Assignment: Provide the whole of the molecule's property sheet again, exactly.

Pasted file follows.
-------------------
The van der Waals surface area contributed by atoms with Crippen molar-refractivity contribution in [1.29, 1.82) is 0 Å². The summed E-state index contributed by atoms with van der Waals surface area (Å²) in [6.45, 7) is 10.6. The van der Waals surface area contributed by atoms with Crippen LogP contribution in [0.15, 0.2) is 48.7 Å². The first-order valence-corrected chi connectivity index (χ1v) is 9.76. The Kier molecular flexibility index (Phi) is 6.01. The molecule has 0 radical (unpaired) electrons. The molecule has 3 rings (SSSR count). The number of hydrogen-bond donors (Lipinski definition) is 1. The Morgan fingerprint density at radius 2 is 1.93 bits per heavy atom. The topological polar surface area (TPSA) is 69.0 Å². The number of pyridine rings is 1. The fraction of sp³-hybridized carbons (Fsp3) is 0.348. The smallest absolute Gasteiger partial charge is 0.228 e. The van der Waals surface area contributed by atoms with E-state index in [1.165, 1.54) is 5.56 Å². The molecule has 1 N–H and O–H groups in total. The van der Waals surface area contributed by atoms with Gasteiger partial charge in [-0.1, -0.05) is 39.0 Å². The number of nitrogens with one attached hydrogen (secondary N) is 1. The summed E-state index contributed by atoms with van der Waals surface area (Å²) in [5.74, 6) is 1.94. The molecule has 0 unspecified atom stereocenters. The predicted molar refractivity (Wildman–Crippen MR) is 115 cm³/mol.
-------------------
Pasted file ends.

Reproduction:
The van der Waals surface area contributed by atoms with Crippen molar-refractivity contribution in [1.29, 1.82) is 0 Å². The summed E-state index contributed by atoms with van der Waals surface area (Å²) in [6.45, 7) is 10.6. The van der Waals surface area contributed by atoms with Crippen LogP contribution in [0.15, 0.2) is 48.7 Å². The first-order valence-corrected chi connectivity index (χ1v) is 9.76. The Kier molecular flexibility index (Phi) is 6.01. The molecule has 0 radical (unpaired) electrons. The molecule has 3 rings (SSSR count). The number of hydrogen-bond donors (Lipinski definition) is 1. The Morgan fingerprint density at radius 2 is 1.93 bits per heavy atom. The topological polar surface area (TPSA) is 69.0 Å². The number of pyridine rings is 1. The fraction of sp³-hybridized carbons (Fsp3) is 0.348. The smallest absolute Gasteiger partial charge is 0.228 e. The van der Waals surface area contributed by atoms with E-state index in [1.165, 1.54) is 5.56 Å². The molecule has 1 N–H and O–H groups in total. The van der Waals surface area contributed by atoms with Gasteiger partial charge in [-0.1, -0.05) is 39.0 Å². The number of nitrogens with one attached hydrogen (secondary N) is 1. The summed E-state index contributed by atoms with van der Waals surface area (Å²) in [5.74, 6) is 1.94. The molecule has 0 unspecified atom stereocenters. The predicted molar refractivity (Wildman–Crippen MR) is 115 cm³/mol.